This is where the heavenly voice comes in. At Jesus’ baptism, the Father says Jesus is the Son, the Beloved. Then God said, “…with you I am well pleased” (Mark 1:11). Jesus was the One being addressed. In today’s gospel, it is the disciples who are being addressed and the heavenly Father’s voice ends with “…listen to him” (v. 7). The Greek word for “listen,” implies continuing action: “Keep on listening to him:” or “Continue to listen to him.”

Peter, James and John were not yet Jesus’ followers when he was baptized. These words of the Father were new for these disciples. This moment of glory accompanied by the voice allows us to remember Jesus’ baptism and anticipate the final triumph of Christ, the glorious king. 

Where do we hear the voice? We hear it in scripture. We hear it in music and preaching and our fellowship together. Likewise, we may have a spiritual dream. We may hear God’s voice as we are lifted out of depression by the words of a brother or sister. And God speaks to us in unexpected ways as well, as long as we are open to listening.

During fellowship, we will have the opportunity to hear God’s voice through Gale and Sarah, as they share about their time in Honduras. Let us hear what the Spirit is saying. 

We listen to Christ when we proclaim the gospel in word and deed by feeding the hungry, visiting the prisoners, clothing the naked, healing the sick, forgiving those who have offended us and seeking to be peacemakers in our communities. How can we be silent when we have seen the glory of Christ and are being transformed? (Rhonda Garrison Haynes).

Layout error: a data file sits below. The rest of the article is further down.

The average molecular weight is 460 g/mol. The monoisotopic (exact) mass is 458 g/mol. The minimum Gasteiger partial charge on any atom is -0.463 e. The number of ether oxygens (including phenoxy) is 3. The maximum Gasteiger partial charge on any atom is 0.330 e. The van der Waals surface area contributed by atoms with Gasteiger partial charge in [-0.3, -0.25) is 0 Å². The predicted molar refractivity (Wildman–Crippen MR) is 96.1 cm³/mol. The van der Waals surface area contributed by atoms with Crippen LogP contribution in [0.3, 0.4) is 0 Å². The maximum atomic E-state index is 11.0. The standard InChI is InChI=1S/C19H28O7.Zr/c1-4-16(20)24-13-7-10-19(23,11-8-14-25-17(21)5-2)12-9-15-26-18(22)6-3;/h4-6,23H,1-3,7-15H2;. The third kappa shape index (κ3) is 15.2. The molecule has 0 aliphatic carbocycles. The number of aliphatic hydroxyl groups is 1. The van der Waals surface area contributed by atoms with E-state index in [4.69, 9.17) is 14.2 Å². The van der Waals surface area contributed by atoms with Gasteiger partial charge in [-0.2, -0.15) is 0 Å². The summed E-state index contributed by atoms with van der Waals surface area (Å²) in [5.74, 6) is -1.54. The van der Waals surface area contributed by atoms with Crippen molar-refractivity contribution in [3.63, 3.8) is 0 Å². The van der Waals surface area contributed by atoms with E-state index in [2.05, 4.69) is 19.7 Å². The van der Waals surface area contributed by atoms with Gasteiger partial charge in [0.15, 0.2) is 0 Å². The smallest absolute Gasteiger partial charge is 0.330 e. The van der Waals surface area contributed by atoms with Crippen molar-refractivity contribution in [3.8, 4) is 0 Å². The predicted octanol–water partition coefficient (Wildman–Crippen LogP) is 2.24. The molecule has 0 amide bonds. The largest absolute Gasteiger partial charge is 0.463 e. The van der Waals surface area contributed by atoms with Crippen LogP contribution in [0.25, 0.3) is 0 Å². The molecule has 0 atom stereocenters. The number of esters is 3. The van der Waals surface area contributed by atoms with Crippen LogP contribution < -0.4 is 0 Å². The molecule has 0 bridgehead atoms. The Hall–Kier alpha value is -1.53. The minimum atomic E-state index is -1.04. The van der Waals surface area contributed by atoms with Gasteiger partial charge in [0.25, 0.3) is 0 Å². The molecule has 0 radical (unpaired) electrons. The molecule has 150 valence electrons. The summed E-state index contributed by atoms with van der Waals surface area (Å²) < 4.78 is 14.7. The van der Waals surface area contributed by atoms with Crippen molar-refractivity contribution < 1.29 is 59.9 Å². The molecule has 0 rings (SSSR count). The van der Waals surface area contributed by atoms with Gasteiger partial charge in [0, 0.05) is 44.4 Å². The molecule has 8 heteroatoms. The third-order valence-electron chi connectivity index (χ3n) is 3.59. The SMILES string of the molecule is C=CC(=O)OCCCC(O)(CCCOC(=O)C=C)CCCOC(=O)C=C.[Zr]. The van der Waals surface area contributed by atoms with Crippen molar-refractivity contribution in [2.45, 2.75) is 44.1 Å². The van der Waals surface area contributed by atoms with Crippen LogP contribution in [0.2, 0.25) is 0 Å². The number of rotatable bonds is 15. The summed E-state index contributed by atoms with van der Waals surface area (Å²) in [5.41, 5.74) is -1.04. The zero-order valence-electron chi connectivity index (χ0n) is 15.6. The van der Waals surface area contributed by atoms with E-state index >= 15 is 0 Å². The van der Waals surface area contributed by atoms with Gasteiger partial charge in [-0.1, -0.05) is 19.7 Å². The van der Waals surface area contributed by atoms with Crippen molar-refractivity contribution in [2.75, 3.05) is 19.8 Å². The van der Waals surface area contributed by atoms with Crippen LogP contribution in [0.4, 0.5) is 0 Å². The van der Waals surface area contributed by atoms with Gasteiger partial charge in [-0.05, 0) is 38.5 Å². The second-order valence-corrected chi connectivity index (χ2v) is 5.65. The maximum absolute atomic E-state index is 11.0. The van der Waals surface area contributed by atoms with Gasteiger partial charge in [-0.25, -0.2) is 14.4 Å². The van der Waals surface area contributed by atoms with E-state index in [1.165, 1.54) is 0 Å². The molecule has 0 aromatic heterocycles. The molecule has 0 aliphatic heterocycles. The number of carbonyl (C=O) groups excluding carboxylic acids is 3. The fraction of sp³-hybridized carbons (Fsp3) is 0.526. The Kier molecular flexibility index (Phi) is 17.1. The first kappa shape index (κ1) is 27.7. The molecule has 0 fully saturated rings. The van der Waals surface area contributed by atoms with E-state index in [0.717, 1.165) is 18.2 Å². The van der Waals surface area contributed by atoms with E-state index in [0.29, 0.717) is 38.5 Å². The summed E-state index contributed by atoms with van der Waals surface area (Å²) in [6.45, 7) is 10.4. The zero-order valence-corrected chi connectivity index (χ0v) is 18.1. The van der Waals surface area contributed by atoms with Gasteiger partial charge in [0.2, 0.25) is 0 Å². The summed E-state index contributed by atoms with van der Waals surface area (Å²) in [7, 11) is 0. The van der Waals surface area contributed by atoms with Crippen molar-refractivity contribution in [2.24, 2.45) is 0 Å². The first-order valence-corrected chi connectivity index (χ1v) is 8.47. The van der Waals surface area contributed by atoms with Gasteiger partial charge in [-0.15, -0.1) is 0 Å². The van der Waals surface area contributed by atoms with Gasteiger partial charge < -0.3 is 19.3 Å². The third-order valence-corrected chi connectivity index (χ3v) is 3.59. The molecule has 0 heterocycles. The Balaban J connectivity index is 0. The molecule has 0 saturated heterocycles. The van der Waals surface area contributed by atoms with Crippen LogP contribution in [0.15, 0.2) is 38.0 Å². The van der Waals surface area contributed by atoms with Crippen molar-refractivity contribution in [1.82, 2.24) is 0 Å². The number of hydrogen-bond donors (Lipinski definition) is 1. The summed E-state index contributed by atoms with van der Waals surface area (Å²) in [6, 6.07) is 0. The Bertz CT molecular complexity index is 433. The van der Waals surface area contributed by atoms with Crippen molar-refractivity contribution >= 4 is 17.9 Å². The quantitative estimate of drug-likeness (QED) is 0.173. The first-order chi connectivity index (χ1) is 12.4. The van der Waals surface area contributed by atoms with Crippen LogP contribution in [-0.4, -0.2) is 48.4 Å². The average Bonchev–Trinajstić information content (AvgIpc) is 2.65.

Moses and Elijah have disappeared. Their appearance with Jesus says that he was the messiah and that the end times are fulfilled in him. The fact that they disappear, leaving Jesus alone, says that the old has ended and the new has come. Jesus incarnated the missions of Moses the lawgiver and Elijah, the first of the prophets.

Jesus does not escape with his heavenly visitors to glory, but remains to complete his journey to Jerusalem and the cross. He stays behind, so that he is with his disciples then and now. Jesus does not abandon them, expecting them or us to go it alone.

Throughout Mark, people are told to be quiet about what they’ve experienced. It’s the Markan secret. After the resurrection, the church is let in on the secret and becomes the dwelling that Peter thought to erect. The disciples were to wait until after Jesus was raised from the dead, when they could really understand what had happened. They were then prepared to share the good news.

As we listen to the beloved Son of God, he will direct our ways so that we too may share the good news. Just as Jesus was transfigured, we are transformed so that God may use us to transform the world. But we must know what aspect of the good news one needs to hear. For the hungry, a sandwich is good news. For the drowning, a rope or life-jacket is good news. For the cold and homeless, a place to go is good news.

Listen to God’s beloved Son. Jesus is transfigured and we are transformed because of what God in Christ has done for us. Be transformed by the power of the Holy Spirit and go out from this place as those who are willing and enabled to transform our world.



Fred B. Craddock, Preaching Through the Christian Year B

Beverly Gaventa, Texts for Preaching: A Lectionary Commentary Based on the NRSV-Year B

Rhonda Garrison Haynes,

Barbara Kay Lundblad, -9-2-9-visions-on-the-mountain_b_html

Martin Luther, The Heidelberg Disputation

Brian Stoffregen,

Rob Myallis,